Let’s look at some of the developments in the online video sector that recently went down.
YouTube partners with Paramount Pictures
Google’s YouTube entered a deal with Paramount Pictures, bringing their media library to nearly 9,000 titles. Some of Paramount’s movies can now be rented at YouTube and Google Play for Android smartphones and tablets. Rental fees are somewhere between $2 and $4, and customers have 30 days to watch the movie they rented. But upon viewing, they only have 24 hours to finish watching it.
“Paramount Pictures is one of the biggest movie studios on the planet,” Malik Ducard, YouTube’s director of content partnerships, said in an e-mailed statement. “We’re thrilled to bring nearly 500 of their movies in the U.S. and Canada on YouTube and Google Play.”
Paramount is the fifth major Hollywood studio that struck a deal with YouTube. Paramount joins NBC Universal, Sony Pictures, Warner Bros., Disney and many independent studios in bringing full-length movies to more the popular video-sharing network.
The Paramount deal was a bit of a surprise as their parent company, Viacom Inc., is in legal dispute with YouTube. Though the court sided with YouTube in 2010, Viacom is said to be appealing the decision for the privacy case they filed back in 2007.
HIRO Media to expand in the US
HIRO Media, global leader in video advertising management and optimization technology, announced the closing of a $5 million round of funding which will be used to open a New York Center of Development and Support to serve their US customers, which will be managed by recently hired Jim Mazzarella.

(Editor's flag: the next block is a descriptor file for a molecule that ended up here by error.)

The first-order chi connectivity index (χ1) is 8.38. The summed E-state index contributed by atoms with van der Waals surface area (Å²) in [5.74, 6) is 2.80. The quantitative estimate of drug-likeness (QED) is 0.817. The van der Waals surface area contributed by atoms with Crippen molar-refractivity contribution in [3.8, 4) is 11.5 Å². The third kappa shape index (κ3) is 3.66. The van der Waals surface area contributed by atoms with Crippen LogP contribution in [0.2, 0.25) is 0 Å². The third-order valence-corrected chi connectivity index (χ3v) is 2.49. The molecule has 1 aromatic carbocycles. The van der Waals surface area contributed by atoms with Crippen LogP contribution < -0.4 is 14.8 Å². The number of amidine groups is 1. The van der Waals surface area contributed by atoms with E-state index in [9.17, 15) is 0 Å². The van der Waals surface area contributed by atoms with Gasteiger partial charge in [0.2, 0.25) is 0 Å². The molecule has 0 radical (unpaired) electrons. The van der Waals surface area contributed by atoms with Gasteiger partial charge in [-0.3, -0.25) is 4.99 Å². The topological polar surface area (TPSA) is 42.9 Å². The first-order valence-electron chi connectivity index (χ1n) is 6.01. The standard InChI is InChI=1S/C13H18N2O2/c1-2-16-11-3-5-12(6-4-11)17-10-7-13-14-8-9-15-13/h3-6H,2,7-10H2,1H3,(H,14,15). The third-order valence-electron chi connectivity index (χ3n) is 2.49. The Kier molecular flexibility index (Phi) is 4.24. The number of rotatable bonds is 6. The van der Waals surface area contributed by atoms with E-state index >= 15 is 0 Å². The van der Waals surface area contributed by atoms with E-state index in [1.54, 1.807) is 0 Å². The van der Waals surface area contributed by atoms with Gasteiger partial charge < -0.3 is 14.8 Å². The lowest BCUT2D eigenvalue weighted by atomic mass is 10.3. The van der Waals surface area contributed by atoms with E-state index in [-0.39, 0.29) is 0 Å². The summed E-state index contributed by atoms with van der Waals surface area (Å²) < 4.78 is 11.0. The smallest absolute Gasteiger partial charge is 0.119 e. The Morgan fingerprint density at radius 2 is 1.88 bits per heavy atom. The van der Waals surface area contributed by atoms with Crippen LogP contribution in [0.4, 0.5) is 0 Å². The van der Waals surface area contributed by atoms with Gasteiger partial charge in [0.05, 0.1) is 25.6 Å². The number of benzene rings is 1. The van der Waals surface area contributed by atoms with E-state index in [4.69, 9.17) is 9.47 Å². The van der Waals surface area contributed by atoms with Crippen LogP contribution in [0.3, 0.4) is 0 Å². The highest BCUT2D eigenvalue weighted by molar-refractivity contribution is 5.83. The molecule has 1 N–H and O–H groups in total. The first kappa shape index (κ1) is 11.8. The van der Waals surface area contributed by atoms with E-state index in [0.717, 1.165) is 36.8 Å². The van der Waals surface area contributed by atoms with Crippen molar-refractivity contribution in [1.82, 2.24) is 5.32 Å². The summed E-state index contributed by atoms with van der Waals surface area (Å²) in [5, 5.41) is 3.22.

“It has been a pivotal year for HIRO Media as we ended 2011 on a profitable note,” said Ariel Napchi, CEO of HIRO Media. “This growth reflects the fact that we are able to provide superior video advertising solutions for online video advertisers and the sector’s realization that this is an expanding market. To take advantage of this rapid growth and to extend our presence in the US, it became clear that we needed to raise additional investment.”
SpotXchange offers better viewing experience with SkipIt
SpotXchange, Inc., the global marketplace of video ad inventory, unveiled SkipIt – a new service that allows consumers to control their online video ad experience by providing them the option of skipping online video ads when they want to.
SkipIt aims to address high abandonment rates in online video advertising, as well as create a balance between publishers, advertisers and consumers. The development of the service was based on SpotXchange’s survey which identified that 30% of the survey respondents would agree to pay if it would remove online video ads.
“When 10 – 40% of online video ads are abandoned, some consumers are sending a clear signal to the market. The online video advertising industry is shifting beyond the TV model of forcing users to watch video ads. We’re introducing SkipIt to provide a viable solution for consumers demanding choice and a better online experience,” said Michael Shehan, CEO of SpotXchange. “The industry has long needed a solution that places control in the hands of the consumers while delivering value to both online video publishers and advertisers. SkipIt is the service that truly levels the playing field for everyone involved.”
SkipIt will not affect the revenue of advertisers and publishers, even if every viewer out there used its tool. When a consumer sees the SkipIt invite on an online video ad and click on it, they’ll be charged with a small fee, which will be used to pay the publisher and the advertiser will be credited for the skip – it will appear that the ad was viewed, not skipped. Consumers can use Facebook, Twitter, or Google, or signing in on SkipIt.com to skip a video or earn SkipIt credits.